Feel free to skip the soaps today — this little saga should be more than enough for your daily allotment of drama.

Google this afternoon acknowledged that it turned down Microsoft’s invitation to bid together on a portfolio of patents from Novell, confirming what Microsoft said yesterday afternoon. But the search giant alleged that the invite was actually a sneaky attempt by Microsoft to further undermine Google’s ability to protect itself from patent claims against its Android mobile operating system.

“A joint acquisition of the Novell patents that gave all parties a license would have eliminated any protection these patents could offer to Android against attacks from Microsoft and its bidding partners,” says David Drummond, Google’s chief legal officer, in an update to his earlier blog post. “Making sure that we would be unable to assert these patents to defend Android — and having us pay for the privilege — must have seemed like an ingenious strategy to them. We didn’t fall for it.”

Frank Shaw, Microsoft’s corporate communications chief, responded in a series of tweets: “Let’s look at what Google does not dispute in their reply. We offered Google the opportunity to bid with us to buy the Novell patents; they said no. Why? BECAUSE they wanted to buy something that they could use to assert against someone else. SO partnering with others & reducing patent liability across industry is not something they wanted to help do.”

The kerfuffle started yesterday when Drummond criticized what he called “a hostile, organized campaign against Android by Microsoft, Oracle, Apple and other companies, waged through bogus patents.”

Microsoft responded by pointing out that Google had declined its invitation to bid on the Novell patents, one of the examples cited by Drummond in his post.

A consortium led by Microsoft attempted to acquire Novell’s patents. It ultimately ended up entering into a licensing deal instead, after the Department of Justice raised objections.

Unaddressed in the latest back-and-forth is the purchase of Nortel’s patents by a group including Microsoft and Apple, or Microsoft’s efforts to seek royalties from makers of Android handsets. The Redmond company says Android infringes on its patents. It’s reportedly getting $5 for every Android device sold by HTC, and seeking additional royalties from others.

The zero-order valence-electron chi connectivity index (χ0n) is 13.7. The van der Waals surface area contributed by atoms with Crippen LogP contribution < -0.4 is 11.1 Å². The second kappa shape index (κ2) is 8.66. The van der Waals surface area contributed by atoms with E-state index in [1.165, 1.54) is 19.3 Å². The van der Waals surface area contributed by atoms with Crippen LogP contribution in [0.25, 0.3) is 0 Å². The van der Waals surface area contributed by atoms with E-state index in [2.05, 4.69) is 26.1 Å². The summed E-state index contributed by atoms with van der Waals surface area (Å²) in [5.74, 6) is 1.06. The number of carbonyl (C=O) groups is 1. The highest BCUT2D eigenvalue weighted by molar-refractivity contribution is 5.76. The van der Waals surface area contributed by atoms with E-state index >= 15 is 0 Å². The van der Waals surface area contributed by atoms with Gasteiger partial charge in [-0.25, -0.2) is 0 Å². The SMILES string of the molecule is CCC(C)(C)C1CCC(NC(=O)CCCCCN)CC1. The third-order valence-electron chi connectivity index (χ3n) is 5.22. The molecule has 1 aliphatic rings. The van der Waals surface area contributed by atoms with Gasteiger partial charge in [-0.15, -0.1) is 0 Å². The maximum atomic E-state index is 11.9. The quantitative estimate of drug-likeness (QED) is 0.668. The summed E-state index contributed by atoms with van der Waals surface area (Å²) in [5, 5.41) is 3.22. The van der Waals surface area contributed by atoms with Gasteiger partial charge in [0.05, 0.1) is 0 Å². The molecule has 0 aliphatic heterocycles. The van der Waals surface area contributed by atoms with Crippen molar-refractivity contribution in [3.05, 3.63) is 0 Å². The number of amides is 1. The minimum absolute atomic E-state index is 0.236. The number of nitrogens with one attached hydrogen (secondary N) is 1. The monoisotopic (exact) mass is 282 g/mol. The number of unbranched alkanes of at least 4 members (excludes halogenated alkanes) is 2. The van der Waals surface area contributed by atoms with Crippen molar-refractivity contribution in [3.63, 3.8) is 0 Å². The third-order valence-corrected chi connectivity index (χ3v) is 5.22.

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Comments

  • http://twitter.com/Drakan858 ken

    Actually it’s $15 per android device sold, not $5.

    • sunshine

      ken, separate reports have indicated that HTC pays $5 per android device.  So no-one knows where reuters got its $15 per android device from. The fact it is mentioned as that doesn’t mean it is true.

  • Guest

    So far Drummond has claimed that MS and Apple have “always been” at each other’s throats, despite numerous examples past and present where they have worked together on other items. Then he says the patents are bogus, but provides zero support. And of course many of the OEMs who have actually been provided the evidence from Apple, MS and many others have chosen to settle. The he claims MS tried to keep Google from the Novell patents, only to be proved wrong and embarrassed by MS’s lead counsel via a direct email from Google. 

    Now he adds this bit of illogic:

    “A joint acquisition of the Novell patents that gave all parties a license would have eliminated any protection these patents could offer to Android against attacks from Microsoft and its bidding partners,”

    Which doesn’t make any sense. Participating in the Novell or Nortel patents would have at least prevented any of these from being used against Google. What Drummond really seems to be saying is that Google knows it can’t defend Android against the patents held by others, and is therefore focused on trying to secure unrelated patents, preferably on an exclusive or near exclusive basis, with which it can counter sue and hope those claims can either be settled or at least reduced.

    He also claims that MS is trying to make it more expensive for OEMs to license Android. What he doesn’t say is that Google could easily make this issue go away, at least for the OEMs, by simply indemnifying them directly.

    If Google is so certain these patent are bogus, they should step up, put their money where their mouth is, and shoulder the risk directly instead of leaving it to their OEMs.  

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